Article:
Under the same moon — Confucius Institute event unites cultural groups at Mid-Autumn Festival

As homecoming decorations came down around campus, members of the Confucius Institute and the Moscow community came together for a different annual celebration.

Gathering in the Bruce Pitman Center International Ballroom for a sold-out event, students, families, community members and faculty welcomed the “brightest and roundest” moon of the year, according to the folklore of the Mid-Autumn Festival.

“We didn’t imagine so many friends would come tonight,” said Hexian Xue, co-director of the University of Idaho Confucius Institute.

Xue and a team of seven faculty members had been working to plan the gala since last semester.

Alexandra Stutzman | Argonaut
A group of volunteers play a game during the Chinese Mid-Autumn Festival Sunday evening in the Bruce Pitman Center.

“The traditional festival is on the fourth of October,” Xue said.

The decision to put the UI celebration off until the weekend was intended “to make it less stressful for students and faculty to attend,” she said.

It seems Xue’s strategy worked, as tickets at the door sold out early in the event and event organizers had to continue to bring in food for the full house of attendees. In addition to Chinese rice and noodle dishes, event-goers were also treated to traditional mooncakes.

“Everyone likes mooncakes because they’re sweet,” Xue said. “Sweetness makes people happy, so mooncakes mean happiness.”

In addition to the exciting food, event-goers looked forward to the traditional musical performances following the dinner. Joann Muneta has helped coordinate the gala in the past, and said watching the dances and seeing the different traditional dresses were her favorite parts of the night.

“It’s so wonderful that everyone in the Moscow community gets the chance to experience Chinese culture,” Muneta said.

She said she is a regular attendee to the Mid-Autumn Festival Gala and said she looked forward to supporting the event by showing up.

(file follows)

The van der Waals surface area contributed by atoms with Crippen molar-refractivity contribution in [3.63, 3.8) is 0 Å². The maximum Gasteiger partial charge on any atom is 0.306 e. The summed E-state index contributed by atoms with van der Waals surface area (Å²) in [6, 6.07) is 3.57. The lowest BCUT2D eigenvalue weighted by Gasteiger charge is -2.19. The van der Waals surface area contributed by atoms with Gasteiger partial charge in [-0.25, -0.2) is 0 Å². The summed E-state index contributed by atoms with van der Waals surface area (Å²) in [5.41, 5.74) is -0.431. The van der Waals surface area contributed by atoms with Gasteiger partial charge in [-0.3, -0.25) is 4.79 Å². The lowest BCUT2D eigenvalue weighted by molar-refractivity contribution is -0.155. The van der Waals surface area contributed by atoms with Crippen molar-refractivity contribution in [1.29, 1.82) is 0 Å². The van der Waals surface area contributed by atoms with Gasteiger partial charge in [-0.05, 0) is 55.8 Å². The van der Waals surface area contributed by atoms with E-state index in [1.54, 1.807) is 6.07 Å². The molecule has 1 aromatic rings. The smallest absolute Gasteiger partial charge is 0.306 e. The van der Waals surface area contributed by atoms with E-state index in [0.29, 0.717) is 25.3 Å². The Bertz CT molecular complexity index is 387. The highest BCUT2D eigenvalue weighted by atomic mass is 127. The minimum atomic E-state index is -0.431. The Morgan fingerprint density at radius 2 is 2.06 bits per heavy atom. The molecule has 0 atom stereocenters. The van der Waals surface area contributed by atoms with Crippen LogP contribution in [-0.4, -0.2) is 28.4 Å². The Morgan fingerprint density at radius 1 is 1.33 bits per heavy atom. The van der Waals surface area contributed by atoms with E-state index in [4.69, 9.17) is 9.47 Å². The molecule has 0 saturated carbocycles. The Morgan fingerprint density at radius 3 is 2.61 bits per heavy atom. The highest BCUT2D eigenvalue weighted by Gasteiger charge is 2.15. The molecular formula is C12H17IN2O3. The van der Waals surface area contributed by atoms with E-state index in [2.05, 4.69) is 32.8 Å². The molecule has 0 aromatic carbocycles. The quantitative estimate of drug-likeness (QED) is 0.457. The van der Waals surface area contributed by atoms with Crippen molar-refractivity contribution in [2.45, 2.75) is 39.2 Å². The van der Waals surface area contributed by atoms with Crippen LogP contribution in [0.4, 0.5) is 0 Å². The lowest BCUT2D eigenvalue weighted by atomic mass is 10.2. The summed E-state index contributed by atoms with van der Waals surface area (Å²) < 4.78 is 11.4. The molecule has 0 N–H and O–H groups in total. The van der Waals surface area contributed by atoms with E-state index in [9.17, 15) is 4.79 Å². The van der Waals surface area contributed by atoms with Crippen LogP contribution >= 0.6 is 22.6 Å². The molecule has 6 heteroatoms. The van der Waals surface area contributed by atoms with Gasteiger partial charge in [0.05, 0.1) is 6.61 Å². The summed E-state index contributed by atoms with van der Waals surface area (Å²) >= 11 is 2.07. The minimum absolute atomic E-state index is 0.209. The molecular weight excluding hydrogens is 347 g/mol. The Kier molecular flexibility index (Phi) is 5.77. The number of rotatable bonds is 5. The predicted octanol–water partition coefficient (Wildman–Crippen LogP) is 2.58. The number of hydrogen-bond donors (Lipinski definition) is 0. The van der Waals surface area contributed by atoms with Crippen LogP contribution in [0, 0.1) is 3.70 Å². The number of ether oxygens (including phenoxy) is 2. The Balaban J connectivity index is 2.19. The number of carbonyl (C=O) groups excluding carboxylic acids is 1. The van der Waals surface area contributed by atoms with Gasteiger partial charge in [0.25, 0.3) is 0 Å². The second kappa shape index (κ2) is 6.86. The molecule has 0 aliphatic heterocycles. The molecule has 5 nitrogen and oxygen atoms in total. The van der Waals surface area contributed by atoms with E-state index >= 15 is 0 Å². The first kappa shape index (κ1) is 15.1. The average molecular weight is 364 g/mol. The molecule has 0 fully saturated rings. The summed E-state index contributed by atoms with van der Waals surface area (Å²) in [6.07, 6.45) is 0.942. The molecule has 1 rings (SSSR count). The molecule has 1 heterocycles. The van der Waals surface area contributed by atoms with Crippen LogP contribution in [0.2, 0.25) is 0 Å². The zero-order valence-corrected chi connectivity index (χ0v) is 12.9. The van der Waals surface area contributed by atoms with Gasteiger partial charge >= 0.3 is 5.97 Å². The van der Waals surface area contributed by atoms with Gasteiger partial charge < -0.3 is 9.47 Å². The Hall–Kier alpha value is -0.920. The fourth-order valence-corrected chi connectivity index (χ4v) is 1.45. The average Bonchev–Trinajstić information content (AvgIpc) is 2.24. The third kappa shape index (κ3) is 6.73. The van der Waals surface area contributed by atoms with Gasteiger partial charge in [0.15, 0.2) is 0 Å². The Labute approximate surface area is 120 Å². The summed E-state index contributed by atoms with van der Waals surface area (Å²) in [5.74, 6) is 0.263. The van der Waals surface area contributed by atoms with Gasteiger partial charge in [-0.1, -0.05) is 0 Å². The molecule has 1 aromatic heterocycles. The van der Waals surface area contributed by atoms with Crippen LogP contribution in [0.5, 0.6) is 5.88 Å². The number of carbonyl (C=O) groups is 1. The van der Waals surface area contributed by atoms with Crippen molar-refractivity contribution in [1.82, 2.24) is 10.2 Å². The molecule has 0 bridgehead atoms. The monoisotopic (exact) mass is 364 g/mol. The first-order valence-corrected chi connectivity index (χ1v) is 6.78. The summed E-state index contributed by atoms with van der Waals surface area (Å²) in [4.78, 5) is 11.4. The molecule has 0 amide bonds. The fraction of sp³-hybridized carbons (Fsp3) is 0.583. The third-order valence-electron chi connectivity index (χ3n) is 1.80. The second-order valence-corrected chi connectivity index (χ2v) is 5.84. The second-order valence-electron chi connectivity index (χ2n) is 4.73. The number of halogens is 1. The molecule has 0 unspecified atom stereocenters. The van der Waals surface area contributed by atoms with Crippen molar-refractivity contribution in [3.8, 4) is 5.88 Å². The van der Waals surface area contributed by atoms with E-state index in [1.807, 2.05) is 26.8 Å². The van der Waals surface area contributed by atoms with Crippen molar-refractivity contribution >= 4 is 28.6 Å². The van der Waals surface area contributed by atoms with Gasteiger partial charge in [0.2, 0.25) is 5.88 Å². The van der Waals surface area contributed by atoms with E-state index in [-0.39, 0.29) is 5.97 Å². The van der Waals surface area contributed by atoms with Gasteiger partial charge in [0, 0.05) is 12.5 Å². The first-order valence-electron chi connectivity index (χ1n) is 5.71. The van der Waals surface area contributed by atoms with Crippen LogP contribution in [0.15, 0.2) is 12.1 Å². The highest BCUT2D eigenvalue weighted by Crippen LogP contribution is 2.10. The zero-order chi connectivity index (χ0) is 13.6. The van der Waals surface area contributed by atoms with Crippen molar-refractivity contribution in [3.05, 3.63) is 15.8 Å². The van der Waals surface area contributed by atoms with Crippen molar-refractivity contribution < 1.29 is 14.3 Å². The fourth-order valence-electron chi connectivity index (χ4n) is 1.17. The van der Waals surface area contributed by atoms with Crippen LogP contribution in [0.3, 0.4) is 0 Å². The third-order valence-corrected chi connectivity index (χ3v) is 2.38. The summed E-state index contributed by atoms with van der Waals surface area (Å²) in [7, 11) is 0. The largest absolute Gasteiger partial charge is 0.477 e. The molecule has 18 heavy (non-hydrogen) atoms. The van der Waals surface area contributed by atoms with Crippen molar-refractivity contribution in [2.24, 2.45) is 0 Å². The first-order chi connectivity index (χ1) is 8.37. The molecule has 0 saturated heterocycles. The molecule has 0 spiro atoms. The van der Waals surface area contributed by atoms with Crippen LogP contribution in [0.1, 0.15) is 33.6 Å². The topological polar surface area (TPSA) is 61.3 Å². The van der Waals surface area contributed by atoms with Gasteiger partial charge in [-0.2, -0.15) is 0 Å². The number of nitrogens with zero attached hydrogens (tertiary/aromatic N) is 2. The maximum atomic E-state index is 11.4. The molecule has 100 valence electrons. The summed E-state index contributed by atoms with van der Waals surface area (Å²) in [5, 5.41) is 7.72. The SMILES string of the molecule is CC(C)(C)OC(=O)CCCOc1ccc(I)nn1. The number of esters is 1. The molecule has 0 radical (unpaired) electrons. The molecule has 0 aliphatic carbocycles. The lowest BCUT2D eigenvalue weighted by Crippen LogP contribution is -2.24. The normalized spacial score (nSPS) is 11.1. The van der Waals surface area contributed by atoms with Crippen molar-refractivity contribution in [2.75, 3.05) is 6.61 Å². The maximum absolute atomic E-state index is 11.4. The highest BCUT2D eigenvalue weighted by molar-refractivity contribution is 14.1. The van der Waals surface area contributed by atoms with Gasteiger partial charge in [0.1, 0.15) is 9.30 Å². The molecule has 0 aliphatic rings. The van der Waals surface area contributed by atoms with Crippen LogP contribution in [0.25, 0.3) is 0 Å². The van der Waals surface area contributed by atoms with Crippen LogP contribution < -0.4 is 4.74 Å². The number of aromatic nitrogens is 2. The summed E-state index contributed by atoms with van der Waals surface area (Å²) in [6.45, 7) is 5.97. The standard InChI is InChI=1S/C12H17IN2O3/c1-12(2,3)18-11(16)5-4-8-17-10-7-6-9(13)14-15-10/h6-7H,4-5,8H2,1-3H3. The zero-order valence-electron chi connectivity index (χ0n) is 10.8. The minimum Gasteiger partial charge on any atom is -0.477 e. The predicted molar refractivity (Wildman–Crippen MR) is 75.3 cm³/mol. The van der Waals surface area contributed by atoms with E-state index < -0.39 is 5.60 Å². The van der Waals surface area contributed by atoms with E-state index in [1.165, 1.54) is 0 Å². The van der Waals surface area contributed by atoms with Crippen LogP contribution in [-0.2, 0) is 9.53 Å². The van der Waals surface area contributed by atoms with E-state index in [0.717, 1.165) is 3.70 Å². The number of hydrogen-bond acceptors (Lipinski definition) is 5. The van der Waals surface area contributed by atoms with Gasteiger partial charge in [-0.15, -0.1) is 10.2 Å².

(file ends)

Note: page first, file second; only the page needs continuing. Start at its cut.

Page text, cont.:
The after-dinner performances embraced the multicultural theme of the evening. Co-masters of ceremony introduced each performer in both Mandarin and English, and acts included traditional folk songs and dances, an interpretation of 1930s Shanghai night club dancing and a number of instrumental solos.

Among the musical performance groups was the UI World Beat Ensemble. Integrating their West-African drumming with traditional Chinese melodies, the group sought to create “an appreciation of different styles of music that cross borders,” said Barry Bilderback, a professor in the Lionel Hampton School of Music and leader of the UI World Beat Ensemble.

Along with Xue, Bilderback was part of a delegation that went to China in 2015. Now, he said he wants to bring the West African music he studies and Chinese music together.

“Integrating the African drumming into Chinese songs brings more representation of music to the community,” Bilderback said.

The African drumming sandwiched between a Shanghai-inspired dance performance and a violin and guitar duet titled “Twilight” may have seemed out of place at another event. But Xue said the event was about celebrating “one global village” and bringing “friends together, united as one.”

Before the final song of the evening, “My Motherland and Me,” the co-masters of the ceremony said goodbye to the crowd. Echoing Xue, they said, in both Mandarin and English, “no matter where you are, or where you’re from, we always share the same moon in the sky.”

Beth Hoots can be reached at arg-arts@uidaho.edu


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